Approaching the three-year mark of our Canadian posting it seems I’ve reached an impasse; I’m feeling lost and directionless. We’re applying to have our visa extended but have no solid plans beyond whatever extra time we’re granted.
CUTTING OUT THE CLUTTER
Three years of living in limbo has been both liberating and hard. We’ve pared our life down to bare essentials. No phone and TV means fewer meaningless distractions and a greater appreciation of and closer bond with my family. Life with no curtains has been interesting – on the upside our rooms get lots of natural light. I often think of my dishwasher back home and how, as a family of five, we’d really reap the benefits of it now, but given the choice by our landlords of a new dishwasher or washing machine, I went with the latter – grey never has and never will be the new white.
With our shipping manifest a permanent fixture in the back of my mind, learning to forgo non-essentials like “things for the house” or the latest gadget fad has shown me an alternative to mindless consumerism and how refreshing it is just to step back from it and say “No thanks – I’m out.” It was two years before we gave in and bought a lawnmower, finally retiring the push mower we got when someone left it out for garbage removal.
But before you picture me as a beacon of Zen living, you need to know there’s one area I’ve really struggled with. Following the wrench from our newly renovated house in Southeast England to pursue this Canadian post, the yearning for a home that’s my own never left, and has remained my biggest obstacle to happiness.
A PLACE TO CALL YOUR OWN
I only have to go to someone else’s house and hear their plans for the deck, or whatever home improvement project they’re currently working on and I feel hollow inside. We designed and oversaw our entire renovation, right down to the switches, sockets and which way the doors hung, so routine housework and general maintenance became a labor of love, like caring for your own child. It’s a stark contrast to our current rental situation where housework is just a chore, the surrounding walls are no longer a source of aesthetic pleasure (quite the opposite!) and any alterations or improvements are not mine to make.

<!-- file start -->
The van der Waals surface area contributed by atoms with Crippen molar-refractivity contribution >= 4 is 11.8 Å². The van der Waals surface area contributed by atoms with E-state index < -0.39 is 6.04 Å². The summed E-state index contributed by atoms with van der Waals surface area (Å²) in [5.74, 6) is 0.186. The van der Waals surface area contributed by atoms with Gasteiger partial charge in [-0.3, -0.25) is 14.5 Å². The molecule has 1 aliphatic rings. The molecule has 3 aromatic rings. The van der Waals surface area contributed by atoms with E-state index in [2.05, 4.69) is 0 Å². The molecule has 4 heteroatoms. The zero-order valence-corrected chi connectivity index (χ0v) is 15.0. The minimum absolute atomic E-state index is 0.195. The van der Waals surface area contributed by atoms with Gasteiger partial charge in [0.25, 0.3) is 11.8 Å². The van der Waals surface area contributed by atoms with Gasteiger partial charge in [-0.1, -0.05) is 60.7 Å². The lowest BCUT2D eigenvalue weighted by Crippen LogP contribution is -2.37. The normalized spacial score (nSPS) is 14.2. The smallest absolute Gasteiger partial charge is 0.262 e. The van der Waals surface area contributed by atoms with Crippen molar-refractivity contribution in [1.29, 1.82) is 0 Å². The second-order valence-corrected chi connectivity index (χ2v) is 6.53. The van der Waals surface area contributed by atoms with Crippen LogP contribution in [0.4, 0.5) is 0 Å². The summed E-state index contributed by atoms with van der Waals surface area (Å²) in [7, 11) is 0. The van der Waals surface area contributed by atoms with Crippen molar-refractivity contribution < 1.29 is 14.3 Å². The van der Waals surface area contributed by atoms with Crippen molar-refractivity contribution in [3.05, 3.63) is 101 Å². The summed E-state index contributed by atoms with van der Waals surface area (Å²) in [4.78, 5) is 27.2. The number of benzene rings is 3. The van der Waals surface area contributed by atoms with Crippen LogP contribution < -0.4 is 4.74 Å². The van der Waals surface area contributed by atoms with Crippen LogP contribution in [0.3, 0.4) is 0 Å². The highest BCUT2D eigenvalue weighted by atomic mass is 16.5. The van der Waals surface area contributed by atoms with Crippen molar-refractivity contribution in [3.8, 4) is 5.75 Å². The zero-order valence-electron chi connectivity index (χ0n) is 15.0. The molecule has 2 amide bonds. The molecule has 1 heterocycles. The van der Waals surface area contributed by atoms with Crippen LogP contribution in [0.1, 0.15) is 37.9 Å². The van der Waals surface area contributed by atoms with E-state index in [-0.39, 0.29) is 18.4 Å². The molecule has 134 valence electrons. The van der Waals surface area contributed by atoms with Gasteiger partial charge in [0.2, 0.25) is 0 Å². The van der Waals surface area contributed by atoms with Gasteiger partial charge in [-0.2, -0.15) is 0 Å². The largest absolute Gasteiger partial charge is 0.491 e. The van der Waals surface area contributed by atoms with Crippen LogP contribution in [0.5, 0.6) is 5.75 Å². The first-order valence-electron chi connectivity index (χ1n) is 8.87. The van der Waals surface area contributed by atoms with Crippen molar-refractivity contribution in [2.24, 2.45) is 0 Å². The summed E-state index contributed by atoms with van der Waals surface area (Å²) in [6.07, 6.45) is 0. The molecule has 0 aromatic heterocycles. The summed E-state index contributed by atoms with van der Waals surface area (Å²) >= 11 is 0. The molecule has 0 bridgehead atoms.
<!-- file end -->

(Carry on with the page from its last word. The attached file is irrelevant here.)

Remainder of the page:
It’s frustrating – I understand the futility of attachment to material things, especially as an expat, but I have to admit that, as far as a living space is concerned, the need to put my stamp on my surroundings is a big part of who I am.
So what do I do? Am I the only expat who wants it all: the excitement of travel and new horizons AND a place to call home?
“THROW OFF THE BOWLINES”
A couple of weeks ago I was surprised to discover the disappointment I felt when a posting to the Middle East failed to materialize. It’s not that I don’t enjoy living in Canada; I do. I realized I’d welcomed the idea because it was a distraction from what’s missing in my life here, and what better distraction than the crazy expat rollercoaster of transplanting ourselves into another country? Perhaps that’s why so many people become serial expats. I wrote a long time ago about Living with Less and about the dream-home I left behind to embrace new opportunities overseas. To those of you who remember them it might seem like I’m going back over old ground, but these recent events showed me the home issue is still one I struggle with.
Life as an expat teaches you a lot about yourself, it’s given me many insights into my understanding of Belonging and Identity – perhaps my dilemma comes from a more personal place.
I’ve proved to myself I can “throw off the bowlines. Sail away from the safe harbor. Catch the trade winds in your sails. Explore. Dream. Discover.”
I’ve never, for one minute, regretted entering expat life, but something keeps coming back to me: a wise man once said, “The grand essentials of happiness are: something to do, something to love and something to hope for.” I can’t hope for anything at the moment because the future is a blank canvas and that’s what I’m finding hard.
So I’m throwing open this question to the expat community: How do you balance the temporary expat existence with the need for permanence in your life? Did you have similar struggles? How did you come to terms with them? Throw me a bone here, leave a comment and tell me, do I just need to get over myself?